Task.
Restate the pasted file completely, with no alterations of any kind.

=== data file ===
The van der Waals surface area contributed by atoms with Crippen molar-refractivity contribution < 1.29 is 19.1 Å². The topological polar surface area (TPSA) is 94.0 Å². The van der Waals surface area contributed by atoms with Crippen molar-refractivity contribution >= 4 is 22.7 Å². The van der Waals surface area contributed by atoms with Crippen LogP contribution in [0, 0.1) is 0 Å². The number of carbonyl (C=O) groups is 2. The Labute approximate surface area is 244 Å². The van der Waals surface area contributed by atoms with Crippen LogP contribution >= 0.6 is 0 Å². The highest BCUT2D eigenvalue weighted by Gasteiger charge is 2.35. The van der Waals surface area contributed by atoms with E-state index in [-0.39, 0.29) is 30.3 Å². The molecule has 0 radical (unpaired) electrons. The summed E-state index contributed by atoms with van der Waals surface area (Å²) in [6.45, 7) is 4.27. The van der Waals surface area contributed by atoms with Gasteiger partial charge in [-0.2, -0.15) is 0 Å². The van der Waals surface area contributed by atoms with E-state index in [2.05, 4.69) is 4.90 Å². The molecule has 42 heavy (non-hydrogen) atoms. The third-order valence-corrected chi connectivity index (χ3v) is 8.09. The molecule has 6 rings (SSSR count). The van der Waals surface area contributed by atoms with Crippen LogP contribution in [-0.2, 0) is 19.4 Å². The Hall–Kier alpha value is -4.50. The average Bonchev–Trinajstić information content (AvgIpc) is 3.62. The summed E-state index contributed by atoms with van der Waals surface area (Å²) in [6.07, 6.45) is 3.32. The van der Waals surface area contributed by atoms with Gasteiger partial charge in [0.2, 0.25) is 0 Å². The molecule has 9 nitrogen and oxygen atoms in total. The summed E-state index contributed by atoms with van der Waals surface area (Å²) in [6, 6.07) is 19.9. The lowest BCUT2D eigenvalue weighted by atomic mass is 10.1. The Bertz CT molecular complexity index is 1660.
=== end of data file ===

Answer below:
The van der Waals surface area contributed by atoms with Crippen molar-refractivity contribution < 1.29 is 19.1 Å². The topological polar surface area (TPSA) is 94.0 Å². The van der Waals surface area contributed by atoms with Crippen molar-refractivity contribution >= 4 is 22.7 Å². The van der Waals surface area contributed by atoms with Crippen LogP contribution in [0, 0.1) is 0 Å². The number of carbonyl (C=O) groups is 2. The Labute approximate surface area is 244 Å². The van der Waals surface area contributed by atoms with Crippen LogP contribution >= 0.6 is 0 Å². The highest BCUT2D eigenvalue weighted by Gasteiger charge is 2.35. The van der Waals surface area contributed by atoms with E-state index in [-0.39, 0.29) is 30.3 Å². The molecule has 0 radical (unpaired) electrons. The summed E-state index contributed by atoms with van der Waals surface area (Å²) in [6.45, 7) is 4.27. The van der Waals surface area contributed by atoms with Gasteiger partial charge in [-0.2, -0.15) is 0 Å². The van der Waals surface area contributed by atoms with E-state index in [2.05, 4.69) is 4.90 Å². The molecule has 42 heavy (non-hydrogen) atoms. The third-order valence-corrected chi connectivity index (χ3v) is 8.09. The molecule has 6 rings (SSSR count). The van der Waals surface area contributed by atoms with Crippen LogP contribution in [-0.2, 0) is 19.4 Å². The Hall–Kier alpha value is -4.50. The average Bonchev–Trinajstić information content (AvgIpc) is 3.62. The summed E-state index contributed by atoms with van der Waals surface area (Å²) in [6.07, 6.45) is 3.32. The van der Waals surface area contributed by atoms with Gasteiger partial charge in [0.2, 0.25) is 0 Å². The molecule has 9 nitrogen and oxygen atoms in total. The summed E-state index contributed by atoms with van der Waals surface area (Å²) in [6, 6.07) is 19.9. The lowest BCUT2D eigenvalue weighted by atomic mass is 10.1. The Bertz CT molecular complexity index is 1660.